Friday, December 31, 2010

Happy New Year!

Well, strictly speaking, it's not the New Year until tomorrow, but now is as good a time as any to start celebrating.

First, I'm sorry I left you all without holiday reading recs over the last two weeks. I will be getting back down to business sometime next week with a review of Ariosto's famous Italian epic poem Orlando Furioso, so stick around!

In addition to being a new year, January is also time for another Feature Week! One week solid of fun and daily posting! So make sure you come back around the third week of January for some of that--topic still undecided, so let's call it a Mystery Feature Week! Otherwise, I do plan to cut back on the volume of posts--we're up and running smoothly now, and I have some other projects to work on. This does mean fewer Friday Poems as well, but to be honest I was beginning to run short of poems not written by GK Chesterton.

As far as retrospectives go...2010 was a dramatic year, full of unexpected plot twists and nail-biting moments. And I wouldn't have missed any of it, not for the world.

I read a lot of good books this year; some of the best, like The Napoleon of Notting Hill, The Man Who Was Thursday, Lorna Doone and The Pilgrim's Progress were re-reads. Of the books I read for the first time this year, my ten favourites were:

1. Planet Narnia: The Seven Heavens in the Imagination of CS Lewis by Michael Ward--This book cannot be recommended enough--it shows how and why Lewis embodied medieval cosmology in the Chronicles of Narnia, and then kept it secret all his life. Absolutely amazing.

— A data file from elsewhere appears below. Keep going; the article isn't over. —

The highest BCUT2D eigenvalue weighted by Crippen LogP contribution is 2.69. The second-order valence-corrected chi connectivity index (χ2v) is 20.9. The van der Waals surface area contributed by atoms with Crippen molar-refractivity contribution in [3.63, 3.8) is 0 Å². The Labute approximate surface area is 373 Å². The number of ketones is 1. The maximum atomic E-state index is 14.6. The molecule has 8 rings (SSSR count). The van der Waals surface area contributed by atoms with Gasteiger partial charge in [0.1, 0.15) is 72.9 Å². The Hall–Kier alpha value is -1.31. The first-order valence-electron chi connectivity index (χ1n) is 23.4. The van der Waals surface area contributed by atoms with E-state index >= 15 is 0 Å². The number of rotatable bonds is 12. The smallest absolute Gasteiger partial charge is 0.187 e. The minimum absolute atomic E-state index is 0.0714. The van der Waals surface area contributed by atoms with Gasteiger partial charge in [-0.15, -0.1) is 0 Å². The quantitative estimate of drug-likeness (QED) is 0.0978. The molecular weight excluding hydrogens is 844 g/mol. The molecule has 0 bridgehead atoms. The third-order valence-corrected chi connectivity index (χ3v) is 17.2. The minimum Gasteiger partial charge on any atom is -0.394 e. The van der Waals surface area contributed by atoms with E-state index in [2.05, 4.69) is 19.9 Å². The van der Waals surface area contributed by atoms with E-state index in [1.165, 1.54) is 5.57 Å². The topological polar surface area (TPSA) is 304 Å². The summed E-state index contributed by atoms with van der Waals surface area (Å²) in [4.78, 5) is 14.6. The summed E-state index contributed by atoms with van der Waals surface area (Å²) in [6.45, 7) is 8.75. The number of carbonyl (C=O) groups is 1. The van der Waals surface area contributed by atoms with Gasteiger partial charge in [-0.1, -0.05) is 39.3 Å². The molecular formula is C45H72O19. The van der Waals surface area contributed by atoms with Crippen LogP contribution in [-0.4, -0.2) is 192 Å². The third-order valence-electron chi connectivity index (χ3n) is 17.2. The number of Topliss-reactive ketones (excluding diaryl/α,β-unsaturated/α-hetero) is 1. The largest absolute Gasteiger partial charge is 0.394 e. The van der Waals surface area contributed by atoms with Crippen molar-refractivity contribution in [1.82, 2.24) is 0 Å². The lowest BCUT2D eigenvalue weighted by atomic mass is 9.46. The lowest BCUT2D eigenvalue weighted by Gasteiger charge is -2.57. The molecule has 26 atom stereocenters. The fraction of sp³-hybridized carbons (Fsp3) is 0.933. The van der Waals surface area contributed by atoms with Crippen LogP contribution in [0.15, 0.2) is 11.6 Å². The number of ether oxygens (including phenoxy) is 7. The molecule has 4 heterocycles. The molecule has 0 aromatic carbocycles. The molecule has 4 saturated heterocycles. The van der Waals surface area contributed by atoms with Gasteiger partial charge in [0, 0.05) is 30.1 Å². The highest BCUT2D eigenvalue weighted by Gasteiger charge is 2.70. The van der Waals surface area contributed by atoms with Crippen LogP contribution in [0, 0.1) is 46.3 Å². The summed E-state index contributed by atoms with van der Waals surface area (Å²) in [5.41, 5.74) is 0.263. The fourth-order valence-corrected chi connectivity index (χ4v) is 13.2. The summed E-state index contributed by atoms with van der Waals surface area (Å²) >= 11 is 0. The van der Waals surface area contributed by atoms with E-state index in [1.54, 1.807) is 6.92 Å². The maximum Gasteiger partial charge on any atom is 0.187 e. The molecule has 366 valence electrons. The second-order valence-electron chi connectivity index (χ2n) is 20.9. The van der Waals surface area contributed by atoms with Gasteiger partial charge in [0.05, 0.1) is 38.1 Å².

2. Captain, My Captain by Deborah Meroff--The (fictionalised) true story of Mary Patten, who went to sea in a clipper with her husband, its captain; their stormy love story, and how she navigated some of the most dangerous seas in the world alone. A great girly read; bring hankies.

3. Lilith, by George MacDonald--An eerie fantasy, full of wisdom and truth, by one of the few Calvinist fantasists!

4. The Enchanted April, by Elizabeth von Armin

5. So Much More by Anna-Sofia and Elizabeth Botkin--Finally, a clearly-articulated vision for those of us Christian, homeschooled daughters who want something more from life than a nine-to-five job. While a little of their discussion of Scripture looks closer to eisegesis than exegesis to me, their fundamental thesis is sound, convincing, and winsome. I wish I'd read it six years ago.

6. Nancy Wake, by Russell Braddon--The far-fetched yet true story of Australian Nancy Wake, who served in the French Underground during the last years of World War II.

7. War in Heaven by Charles Williams--An obscure Inkling and close friend of CS Lewis, Williams wrote peculiar and deeply theological fantasy stories. This one, set in the present day but with a strong medieval flavour, tells of an occult attempt to steal the Holy Grail.